On this week’s episode of Yeah Nah, we talk to Talia Lavin [Twitter]: writer, podcaster and author of Culture Warlords: My Journey Into the Dark Web of White Supremacy (Hachette, 2020):
Talia Lavin is every fascist’s worst nightmare: a loud and unapologetic young Jewish woman, with the online investigative know-how to expose the tactics and ideologies of online hatemongers. Outspoken and uncompromising, Lavin’s debut uncovers the hidden corners of the web where extremists hang out, from white nationalists and incels to national socialists and Proud Boys.
‘Righteous indignation meets techie magic to shine light on one of America’s most malignant warts’ says Kirkus; ‘The best catfish you’ll find outside the mighty Mississippi. Five stars’ says Cam.
See also : Going Undercover on a Racist Dating Site: An antifa reporter swipes white, Talia Lavin, The Nation, October 9, 2020 | QAnon, Blood Libel, and the Satanic Panic, Talia Lavin, The New Republic, September 30, 2020 (‘How the ancient, antisemitic nocturnal ritual fantasy expresses itself through the ages—and explains the right’s fascination with fringe conspiracy theories’) | What’s antifa? Journalist Talia Lavin on the reality behind the media’s “pernicious lies”, Roger Sollenberger, Salon, June 15, 2020 | The Russians and Ukrainians Translating the Christchurch Shooter’s Manifesto, August 14, 2019.
*Please note that the podcast version of this episode [Apple, Spotify] contains a longer conversation with Talia.
4.30pm, Thursday, October 15, 2020 /// 3CR /// 855AM / streaming live on the 3CR website
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Asio to review terror terms including ‘rightwing extremists’ which Liberal MP says causes anxiety
In-house review will also cover emergence of new groups such as those based on conspiracies arising from the pandemic
Thu 15 Oct 2020 19.30 AEDT
Australia’s domestic spy agency is reviewing the language it uses to refer to terrorism after some conservative government senators argued its warnings about the increasing threat posed by the “extreme right wing” caused “unnecessary anxiety”.
The head of the Australian Security Intelligence Organisation, Mike Burgess, flagged the review while reaffirming the country’s terrorism threat level remained at “probable” and he saw no prospect it would be lowered in the foreseeable future.
“Sunni Islamic extremism remains Asio’s greatest concern,” Burgess said in the organisation’s annual report released on Thursday.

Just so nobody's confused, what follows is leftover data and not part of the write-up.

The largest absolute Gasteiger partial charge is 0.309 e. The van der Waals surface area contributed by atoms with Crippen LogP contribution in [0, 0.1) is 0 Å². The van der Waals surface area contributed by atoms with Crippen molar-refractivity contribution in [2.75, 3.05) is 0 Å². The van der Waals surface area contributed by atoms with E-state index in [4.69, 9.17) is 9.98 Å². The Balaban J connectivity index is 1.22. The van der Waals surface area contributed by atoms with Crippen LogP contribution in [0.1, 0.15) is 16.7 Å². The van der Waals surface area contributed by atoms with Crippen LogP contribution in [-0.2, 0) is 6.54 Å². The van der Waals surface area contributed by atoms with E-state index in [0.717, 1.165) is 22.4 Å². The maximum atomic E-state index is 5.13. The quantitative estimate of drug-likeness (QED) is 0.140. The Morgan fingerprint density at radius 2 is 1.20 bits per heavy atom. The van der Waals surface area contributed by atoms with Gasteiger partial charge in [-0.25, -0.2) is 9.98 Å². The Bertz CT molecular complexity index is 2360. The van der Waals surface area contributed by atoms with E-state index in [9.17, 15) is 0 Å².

“At the same time, rightwing extremists are more organised, sophisticated, ideological and active than previous years.”
With “extreme rightwing individuals” now the subject of about one-third of Asio’s counter-terrorism investigations, the report said many such groups and individuals had seized on Covid-19 “believing it reinforces the narratives and conspiracies at the core of their ideologies”.
“They see the pandemic as proof of the failure of globalisation, multiculturalism and democracy, and confirmation that societal collapse and a ‘race war’ are inevitable.”
While the annual report mentions “rightwing extremists” elsewhere it uses other language including “extremists such as neo-Nazis”.
NSW Liberal senator Concetta Fierravanti-Wells raised the issue of language during a parliamentary hearing earlier on Thursday when she said “fascism and communism are two sides of the same coin”, adding to concerns she had previously raised of conservatives being offended about the use of “right”.
“Where we have so many diverse diaspora communities and they interact with the broader Australian community, surely it is more correct to refer to ‘extremism’ rather than label it one way or the other,” she told Burgess during Thursday’s hearing.
Burgess disclosed that Asio was “reviewing the terms we use” and he acknowledged that there may be “more helpful” language.
Fierravanti-Wells said she was concerned about terms causing “unnecessary anxiety” and was “very pleased to hear your comments about the labelling because I think that’s very important”.
Guardian Australia understands all terrorism-related terminology is on the table in the review, not just the phrase “extreme right wing”.
The review, to be conducted in-house by Asio, will aim to ensure the terms are fit for purpose and don’t cause confusion. It comes amid the backdrop of the emergence of a range of new groups, such as incels, which don’t fit neatly into existing terminology.
The review is expected to consider the language choices deployed by Australia’s partners in the Five Eyes intelligence network. In America, for example, authorities have recently referred to concerns about “white supremacist violent extremists”.
Burgess told the hearing there was a global trend of increasing dissatisfaction with government and society.
Tasmanian Liberal party senator Eric Abetz also mentioned “the apparently growing extreme rightwing ideologies” and asked whether that was race-based in any way.
“It can be race, it can be sense of nationalism, white supremacism, neo-Nazi [views] … there are some strange groups out there, senator,” Burgess replied. He added that some groups had latched on to the notion that Covid-19 was a conspiracy.
Asio was concerned about any ideologies that promoted violence, Burgess said, not extreme views that did not lead to violence.
After Burgess mentioned the extreme rightwing threat in his annual threat assessment speech in February, the home affairs minister, Peter Dutton, raised concerns about extremism of the “far left” and “far right”, saying the authorities would tackle any threats posed by “rightwing lunatics or leftwing lunatics”.
Labor has called on the government to step up its action to tackle rightwing extremism.